Saint Brigid Religious Education
100 Mayflower Street
West Hartford, CT 06110
Feast day: August 13
St. Pontian was a Roman, the son of Calpurnius. He had to face a
flare-up of persecution. Alexander Severus was assassinated in 235. His
successor, Maximinus, an ex-wrestler, had no great preoccupation with
matters of religion, but he hated Alexander Severus, and since Alexander
had favored the Christians, Maximinus hastened to persecute them. He
ordered that the leaders of the Church should alone be struck. And so
St. Pontian found himself hustled off to the mines of Sardinia.
In the mines he had as companion none other than the antipope Hippolytus.
This priest, it may be remembered, had been so disgusted with Pope
Calixtus and his edict of mercy that he had revolted and set himself up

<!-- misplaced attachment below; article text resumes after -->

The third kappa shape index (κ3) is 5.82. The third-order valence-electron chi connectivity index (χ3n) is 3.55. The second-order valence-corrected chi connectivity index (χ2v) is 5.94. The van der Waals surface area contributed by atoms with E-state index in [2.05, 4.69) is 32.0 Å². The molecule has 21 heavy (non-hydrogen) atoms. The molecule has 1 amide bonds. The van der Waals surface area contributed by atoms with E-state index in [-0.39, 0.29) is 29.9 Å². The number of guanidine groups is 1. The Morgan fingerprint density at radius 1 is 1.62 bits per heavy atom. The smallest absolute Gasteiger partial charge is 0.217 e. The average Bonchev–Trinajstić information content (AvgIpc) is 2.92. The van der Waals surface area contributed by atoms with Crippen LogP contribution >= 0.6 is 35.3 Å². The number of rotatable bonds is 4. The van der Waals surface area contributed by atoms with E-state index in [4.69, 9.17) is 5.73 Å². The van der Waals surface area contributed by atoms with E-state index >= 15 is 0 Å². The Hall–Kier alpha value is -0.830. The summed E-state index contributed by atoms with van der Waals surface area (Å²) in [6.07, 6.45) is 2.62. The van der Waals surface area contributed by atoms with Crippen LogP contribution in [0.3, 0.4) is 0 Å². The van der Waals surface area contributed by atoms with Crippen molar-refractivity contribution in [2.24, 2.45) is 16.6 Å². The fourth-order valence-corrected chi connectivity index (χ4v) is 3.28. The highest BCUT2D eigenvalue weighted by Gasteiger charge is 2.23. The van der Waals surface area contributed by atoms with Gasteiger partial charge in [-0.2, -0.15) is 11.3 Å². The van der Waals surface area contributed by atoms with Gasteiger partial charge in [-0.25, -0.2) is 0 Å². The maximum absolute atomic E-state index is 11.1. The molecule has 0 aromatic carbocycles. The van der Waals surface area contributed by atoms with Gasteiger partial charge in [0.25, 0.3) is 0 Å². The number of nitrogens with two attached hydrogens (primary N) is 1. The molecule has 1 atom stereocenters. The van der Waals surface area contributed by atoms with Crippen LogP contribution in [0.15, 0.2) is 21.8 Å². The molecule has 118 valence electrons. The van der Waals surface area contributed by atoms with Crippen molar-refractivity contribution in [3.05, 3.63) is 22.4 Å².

as antipope. Now in the mines of Sardinia he came to a better frame of
mind. Not only did he become reconciled with St. Pontian, but he ordered
all his followers to return to the Church. He made a good end, dying a
confessor of Christ, and it is touching that down to this day, the
Church celebrates the feast of St. Pontian, the Pope, and St. Hippolytus,
once antipope, on the same day, November 19.
St. Pontian seems to have abdicated when sent to the mines and to have
been succeeded at Rome by Anterus. At any rate, in November 235 he was
brutally beaten to death, a martyr for Christ. Pope Fabian brought his
body back to Rome and buried him in the Cemetery of Calixtus.